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Suggested Citation:"D.3.2 Boiling Water Reactors." National Research Council. 2006. Safety and Security of Commercial Spent Nuclear Fuel Storage: Public Report. Washington, DC: The National Academies Press. doi: 10.17226/11263.

U.S. Nuclear Power Plants

In the United States, 32 utility companies are licensed to manage the 103 operating reactors. There are also 27 shutdown reactors in storage or decommissioning. These reactors are situated at 65 nuclear power plant sites across the United States; a plant site may have 1, 2, or 3 reactors.

The fleet of 103 operating reactors in the United States is composed of the following:

  • 69 pressurized water reactors (PWRs) and

  • 34 boiling water reactors (BWRs).

The containment design for PWRs is divided into dry (56 reactors), ice condenser (9 reactors), and sub-atmospheric (4 reactors) containments. Among the BWR containment designs, 22 reactors are of design type Mark I, 8 of Mark II, and 4 of Mark III,

The PWRS operating in the United States were designed by three different nuclear steam system suppliers; Westinghouse Electric, Combustion Engineering, and Babcock & Wilcox. Most PWRs have what are called farge dry containments, that is, containment structures of about 2 million cubic feet volume that can absorb the rapid release of steam and hot water from a postulated rupture of the primary coolant system without exceeding an internal pressure of about 4 atmospheres. FIGURE D.1 illustrates a PWR in a large dry containment. Some PWR containments are essentially as large but use ventilation fans to maintain the initial containment pressure mildly sub-atmospheric to provide an additional pressure margin. Finally, one set of nine Westinghouse PWRs uses ice-condenser containment structures, in which the containment has about the same pressure capability but is smaller, relying on massive baskets of ice maintained in the containment to condense steam releases and mitigate the pressure surge.

D.3.2 Boiling Water Reactors

The BWRs in operation today were designed by the General Electric Company. They all use pressure suppression containments, two-chamber systems with the reactor located in a dry well that is connected to a wet well containing a large pool of water.

In the event of a rupture of the reactor system in the dry well, the steam and hot water released are channeled into the water in the wet well, condensing and cooling the steam to mitigate the pressure surge. BOX D.2 lists the three successive generations of BWR containment design, and the number of each still operating. FIGURE D.2 illustrates three types of BWR containments: Mark I. Mark II, and Mark III, The Mark I containment is the most common type with 22 in operation. The reactor pressure vessel, containing the reactor core is located in a dry well of the containment in the shape of an inverted incandescent light bulb.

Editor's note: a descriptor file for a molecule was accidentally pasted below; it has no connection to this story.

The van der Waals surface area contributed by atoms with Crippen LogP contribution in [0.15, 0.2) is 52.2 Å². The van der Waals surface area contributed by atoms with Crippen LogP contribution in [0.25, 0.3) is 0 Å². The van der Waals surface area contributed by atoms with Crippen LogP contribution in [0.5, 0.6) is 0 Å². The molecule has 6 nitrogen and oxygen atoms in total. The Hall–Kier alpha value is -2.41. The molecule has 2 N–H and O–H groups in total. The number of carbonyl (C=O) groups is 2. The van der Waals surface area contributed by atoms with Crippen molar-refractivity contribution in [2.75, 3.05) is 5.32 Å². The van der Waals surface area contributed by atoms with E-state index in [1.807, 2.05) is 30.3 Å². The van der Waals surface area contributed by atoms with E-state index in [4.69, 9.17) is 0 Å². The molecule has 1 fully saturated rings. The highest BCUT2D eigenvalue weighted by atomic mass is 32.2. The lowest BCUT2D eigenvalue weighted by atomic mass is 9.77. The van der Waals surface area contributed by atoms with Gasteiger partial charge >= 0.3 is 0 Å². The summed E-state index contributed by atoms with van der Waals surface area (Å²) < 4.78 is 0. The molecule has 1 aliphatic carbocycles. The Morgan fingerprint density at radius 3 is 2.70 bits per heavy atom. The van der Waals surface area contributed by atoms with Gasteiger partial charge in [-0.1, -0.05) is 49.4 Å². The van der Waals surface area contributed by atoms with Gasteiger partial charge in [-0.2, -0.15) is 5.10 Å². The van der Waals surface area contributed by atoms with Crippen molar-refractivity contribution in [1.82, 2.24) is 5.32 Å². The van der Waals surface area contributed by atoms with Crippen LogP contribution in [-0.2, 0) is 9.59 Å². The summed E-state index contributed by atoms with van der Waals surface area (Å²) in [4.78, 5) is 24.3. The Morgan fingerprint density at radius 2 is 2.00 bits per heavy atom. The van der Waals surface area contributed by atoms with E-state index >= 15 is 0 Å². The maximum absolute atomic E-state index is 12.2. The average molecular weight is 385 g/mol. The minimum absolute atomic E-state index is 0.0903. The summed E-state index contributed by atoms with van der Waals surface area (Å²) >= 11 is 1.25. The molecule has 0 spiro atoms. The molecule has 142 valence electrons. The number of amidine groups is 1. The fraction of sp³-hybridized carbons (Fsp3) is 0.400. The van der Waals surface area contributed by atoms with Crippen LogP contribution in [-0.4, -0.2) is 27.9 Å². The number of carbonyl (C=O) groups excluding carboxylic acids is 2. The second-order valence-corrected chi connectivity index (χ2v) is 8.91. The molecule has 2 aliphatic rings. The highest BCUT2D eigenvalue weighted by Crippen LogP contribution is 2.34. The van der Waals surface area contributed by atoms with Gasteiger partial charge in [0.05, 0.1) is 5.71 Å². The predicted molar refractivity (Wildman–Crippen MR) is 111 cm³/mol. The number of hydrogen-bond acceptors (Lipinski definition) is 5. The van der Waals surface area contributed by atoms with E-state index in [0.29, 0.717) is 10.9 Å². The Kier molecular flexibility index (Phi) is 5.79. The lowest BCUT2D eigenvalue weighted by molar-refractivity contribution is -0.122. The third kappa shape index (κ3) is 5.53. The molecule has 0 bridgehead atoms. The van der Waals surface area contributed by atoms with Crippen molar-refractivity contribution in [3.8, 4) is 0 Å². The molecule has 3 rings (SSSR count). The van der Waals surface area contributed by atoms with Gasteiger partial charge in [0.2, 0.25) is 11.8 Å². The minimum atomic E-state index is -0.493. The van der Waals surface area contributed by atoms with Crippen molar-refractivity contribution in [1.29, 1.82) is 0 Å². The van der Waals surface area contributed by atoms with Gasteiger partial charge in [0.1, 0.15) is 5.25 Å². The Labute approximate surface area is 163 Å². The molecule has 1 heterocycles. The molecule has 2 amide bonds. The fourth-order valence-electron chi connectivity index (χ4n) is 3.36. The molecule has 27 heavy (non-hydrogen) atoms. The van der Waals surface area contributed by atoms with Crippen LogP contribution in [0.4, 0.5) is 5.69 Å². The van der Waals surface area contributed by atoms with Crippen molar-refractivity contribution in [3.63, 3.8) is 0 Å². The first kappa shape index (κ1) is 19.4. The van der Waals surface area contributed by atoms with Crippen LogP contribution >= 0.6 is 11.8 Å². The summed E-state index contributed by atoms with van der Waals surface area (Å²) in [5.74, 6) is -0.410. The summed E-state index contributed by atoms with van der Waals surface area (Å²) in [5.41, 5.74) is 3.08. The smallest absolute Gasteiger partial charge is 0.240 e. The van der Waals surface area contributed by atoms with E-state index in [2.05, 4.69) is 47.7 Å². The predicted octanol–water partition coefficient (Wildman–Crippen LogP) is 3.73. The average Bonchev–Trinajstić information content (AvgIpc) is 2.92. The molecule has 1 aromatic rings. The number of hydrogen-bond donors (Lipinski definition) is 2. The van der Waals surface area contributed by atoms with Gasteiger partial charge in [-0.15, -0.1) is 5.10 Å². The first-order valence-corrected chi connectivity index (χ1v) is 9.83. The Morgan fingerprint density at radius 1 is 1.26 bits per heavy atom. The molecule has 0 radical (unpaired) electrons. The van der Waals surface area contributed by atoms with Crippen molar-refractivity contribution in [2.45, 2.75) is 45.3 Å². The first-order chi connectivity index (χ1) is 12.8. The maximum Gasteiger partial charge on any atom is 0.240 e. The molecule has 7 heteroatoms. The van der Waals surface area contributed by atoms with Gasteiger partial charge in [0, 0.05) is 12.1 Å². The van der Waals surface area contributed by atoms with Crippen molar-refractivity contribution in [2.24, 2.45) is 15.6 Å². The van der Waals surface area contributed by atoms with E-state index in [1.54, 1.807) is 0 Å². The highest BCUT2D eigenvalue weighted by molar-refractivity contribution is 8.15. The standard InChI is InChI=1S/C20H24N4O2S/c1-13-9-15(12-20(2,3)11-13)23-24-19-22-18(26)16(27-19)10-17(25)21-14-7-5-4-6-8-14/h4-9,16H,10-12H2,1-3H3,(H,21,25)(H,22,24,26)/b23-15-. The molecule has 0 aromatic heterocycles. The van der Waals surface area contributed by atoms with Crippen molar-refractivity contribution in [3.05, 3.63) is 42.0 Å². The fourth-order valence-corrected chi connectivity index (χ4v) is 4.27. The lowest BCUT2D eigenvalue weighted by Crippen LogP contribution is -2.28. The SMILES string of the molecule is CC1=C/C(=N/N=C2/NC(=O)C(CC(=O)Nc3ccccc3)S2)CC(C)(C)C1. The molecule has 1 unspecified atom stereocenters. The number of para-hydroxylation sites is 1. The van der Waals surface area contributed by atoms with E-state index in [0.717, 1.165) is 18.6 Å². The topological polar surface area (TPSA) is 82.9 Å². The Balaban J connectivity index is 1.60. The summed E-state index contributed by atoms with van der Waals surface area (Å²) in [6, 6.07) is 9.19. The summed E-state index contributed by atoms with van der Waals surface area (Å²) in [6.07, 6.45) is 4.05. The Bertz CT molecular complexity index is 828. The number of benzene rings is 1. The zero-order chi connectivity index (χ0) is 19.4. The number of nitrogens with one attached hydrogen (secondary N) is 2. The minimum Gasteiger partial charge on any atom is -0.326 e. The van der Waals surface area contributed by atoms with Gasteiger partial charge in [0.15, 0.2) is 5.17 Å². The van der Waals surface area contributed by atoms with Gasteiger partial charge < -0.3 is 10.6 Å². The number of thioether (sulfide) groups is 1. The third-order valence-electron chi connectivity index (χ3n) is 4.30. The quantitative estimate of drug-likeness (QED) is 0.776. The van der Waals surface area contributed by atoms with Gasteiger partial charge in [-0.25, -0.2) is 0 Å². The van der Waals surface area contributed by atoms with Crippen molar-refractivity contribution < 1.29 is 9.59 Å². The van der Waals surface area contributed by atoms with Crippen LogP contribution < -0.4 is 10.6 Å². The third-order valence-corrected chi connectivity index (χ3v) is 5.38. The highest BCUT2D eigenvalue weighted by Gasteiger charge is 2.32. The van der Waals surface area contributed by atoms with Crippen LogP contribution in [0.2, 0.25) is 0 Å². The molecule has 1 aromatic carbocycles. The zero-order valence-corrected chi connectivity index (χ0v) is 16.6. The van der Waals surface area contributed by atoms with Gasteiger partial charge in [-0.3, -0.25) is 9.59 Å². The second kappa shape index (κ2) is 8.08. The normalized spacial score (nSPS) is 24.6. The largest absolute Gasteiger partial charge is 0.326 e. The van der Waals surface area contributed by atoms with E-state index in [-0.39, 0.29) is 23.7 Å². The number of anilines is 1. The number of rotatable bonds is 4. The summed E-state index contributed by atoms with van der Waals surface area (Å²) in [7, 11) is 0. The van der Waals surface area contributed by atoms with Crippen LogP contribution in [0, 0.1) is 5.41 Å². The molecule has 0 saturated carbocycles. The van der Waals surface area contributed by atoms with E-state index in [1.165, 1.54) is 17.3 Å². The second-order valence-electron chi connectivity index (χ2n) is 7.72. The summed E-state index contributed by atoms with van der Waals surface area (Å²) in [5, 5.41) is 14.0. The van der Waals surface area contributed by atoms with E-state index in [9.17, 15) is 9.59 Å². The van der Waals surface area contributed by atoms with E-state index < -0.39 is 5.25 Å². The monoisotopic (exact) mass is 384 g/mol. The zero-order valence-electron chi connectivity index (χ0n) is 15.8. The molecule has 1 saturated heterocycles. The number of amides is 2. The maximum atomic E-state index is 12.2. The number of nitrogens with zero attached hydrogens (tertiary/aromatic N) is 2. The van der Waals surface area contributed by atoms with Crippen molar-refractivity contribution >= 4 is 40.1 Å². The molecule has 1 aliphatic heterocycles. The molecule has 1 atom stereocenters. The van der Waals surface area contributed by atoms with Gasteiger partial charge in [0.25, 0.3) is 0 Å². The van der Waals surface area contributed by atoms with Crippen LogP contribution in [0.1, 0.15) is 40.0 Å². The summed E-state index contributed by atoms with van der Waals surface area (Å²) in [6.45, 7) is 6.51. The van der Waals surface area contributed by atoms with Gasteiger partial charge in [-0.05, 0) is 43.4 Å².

Suggested Citation:"D.3.2 Boiling Water Reactors." National Research Council. 2006. Safety and Security of Commercial Spent Nuclear Fuel Storage: Public Report. Washington, DC: The National Academies Press. doi: 10.17226/11263.
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Safety and Security of Commercial Spent Nuclear Fuel Storage: Public Report Get This Book
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In response to a request from Congress, the Nuclear Regulatory Commission and the Department of Homeland Security sponsored a National Academies study to assess the safety and security risks of spent nuclear fuel stored in cooling pools and dry casks at commercial nuclear power plants. The information provided in this book examines the risks of terrorist attacks using these materials for a radiological dispersal device. Safety and Security of Commercial Spent Nuclear Fuel is an unclassified public summary of a more detailed classified book. The book finds that successful terrorist attacks on spent fuel pools, though difficult, are possible. A propagating fire in a pool could release large amounts of radioactive material, but rearranging spent fuel in the pool during storage and providing emergency water spray systems would reduce the likelihood of a propagating fire even under severe damage conditions. The book suggests that additional studies are needed to better understand these risks. Although dry casks have advantages over cooling pools, pools are necessary at all operating nuclear power plants to store at least the recently discharged fuel. The book explains it would be difficult for terrorists to steal enough spent fuel to construct a significant radiological dispersal device.

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